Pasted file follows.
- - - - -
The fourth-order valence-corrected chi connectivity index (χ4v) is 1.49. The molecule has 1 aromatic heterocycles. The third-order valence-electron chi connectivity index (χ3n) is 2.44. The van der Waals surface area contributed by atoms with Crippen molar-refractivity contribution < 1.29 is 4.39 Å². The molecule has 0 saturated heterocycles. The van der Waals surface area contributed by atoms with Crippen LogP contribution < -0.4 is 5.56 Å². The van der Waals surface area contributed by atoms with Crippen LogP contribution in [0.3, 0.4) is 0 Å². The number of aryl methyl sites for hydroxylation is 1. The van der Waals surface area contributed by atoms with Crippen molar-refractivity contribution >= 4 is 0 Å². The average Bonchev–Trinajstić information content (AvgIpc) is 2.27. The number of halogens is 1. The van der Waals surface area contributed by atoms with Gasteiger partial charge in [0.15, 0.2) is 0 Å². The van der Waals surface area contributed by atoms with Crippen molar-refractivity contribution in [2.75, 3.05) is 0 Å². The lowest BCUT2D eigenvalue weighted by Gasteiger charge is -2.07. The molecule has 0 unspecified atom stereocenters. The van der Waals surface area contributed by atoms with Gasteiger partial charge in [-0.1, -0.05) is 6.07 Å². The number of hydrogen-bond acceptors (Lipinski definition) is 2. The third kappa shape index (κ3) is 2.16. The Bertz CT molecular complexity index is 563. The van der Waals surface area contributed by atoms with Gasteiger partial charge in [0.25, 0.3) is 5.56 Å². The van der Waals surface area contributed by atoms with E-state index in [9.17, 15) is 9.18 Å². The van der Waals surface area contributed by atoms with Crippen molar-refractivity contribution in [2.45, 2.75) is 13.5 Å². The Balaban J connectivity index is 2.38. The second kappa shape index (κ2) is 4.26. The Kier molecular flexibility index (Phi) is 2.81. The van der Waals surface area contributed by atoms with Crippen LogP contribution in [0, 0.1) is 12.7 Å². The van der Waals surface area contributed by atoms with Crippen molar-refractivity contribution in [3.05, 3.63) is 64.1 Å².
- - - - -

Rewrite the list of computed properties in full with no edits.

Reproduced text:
The fourth-order valence-corrected chi connectivity index (χ4v) is 1.49. The molecule has 1 aromatic heterocycles. The third-order valence-electron chi connectivity index (χ3n) is 2.44. The van der Waals surface area contributed by atoms with Crippen molar-refractivity contribution < 1.29 is 4.39 Å². The molecule has 0 saturated heterocycles. The van der Waals surface area contributed by atoms with Crippen LogP contribution < -0.4 is 5.56 Å². The van der Waals surface area contributed by atoms with Crippen LogP contribution in [0.3, 0.4) is 0 Å². The number of aryl methyl sites for hydroxylation is 1. The van der Waals surface area contributed by atoms with Crippen molar-refractivity contribution >= 4 is 0 Å². The average Bonchev–Trinajstić information content (AvgIpc) is 2.27. The number of halogens is 1. The van der Waals surface area contributed by atoms with Gasteiger partial charge in [0.15, 0.2) is 0 Å². The van der Waals surface area contributed by atoms with Crippen molar-refractivity contribution in [2.75, 3.05) is 0 Å². The lowest BCUT2D eigenvalue weighted by Gasteiger charge is -2.07. The molecule has 0 unspecified atom stereocenters. The van der Waals surface area contributed by atoms with Gasteiger partial charge in [-0.1, -0.05) is 6.07 Å². The number of hydrogen-bond acceptors (Lipinski definition) is 2. The third kappa shape index (κ3) is 2.16. The Bertz CT molecular complexity index is 563. The van der Waals surface area contributed by atoms with Gasteiger partial charge in [0.25, 0.3) is 5.56 Å². The van der Waals surface area contributed by atoms with E-state index in [9.17, 15) is 9.18 Å². The van der Waals surface area contributed by atoms with Crippen molar-refractivity contribution in [2.45, 2.75) is 13.5 Å². The Balaban J connectivity index is 2.38. The second kappa shape index (κ2) is 4.26. The Kier molecular flexibility index (Phi) is 2.81. The van der Waals surface area contributed by atoms with Crippen LogP contribution in [0, 0.1) is 12.7 Å². The van der Waals surface area contributed by atoms with Crippen molar-refractivity contribution in [3.05, 3.63) is 64.1 Å².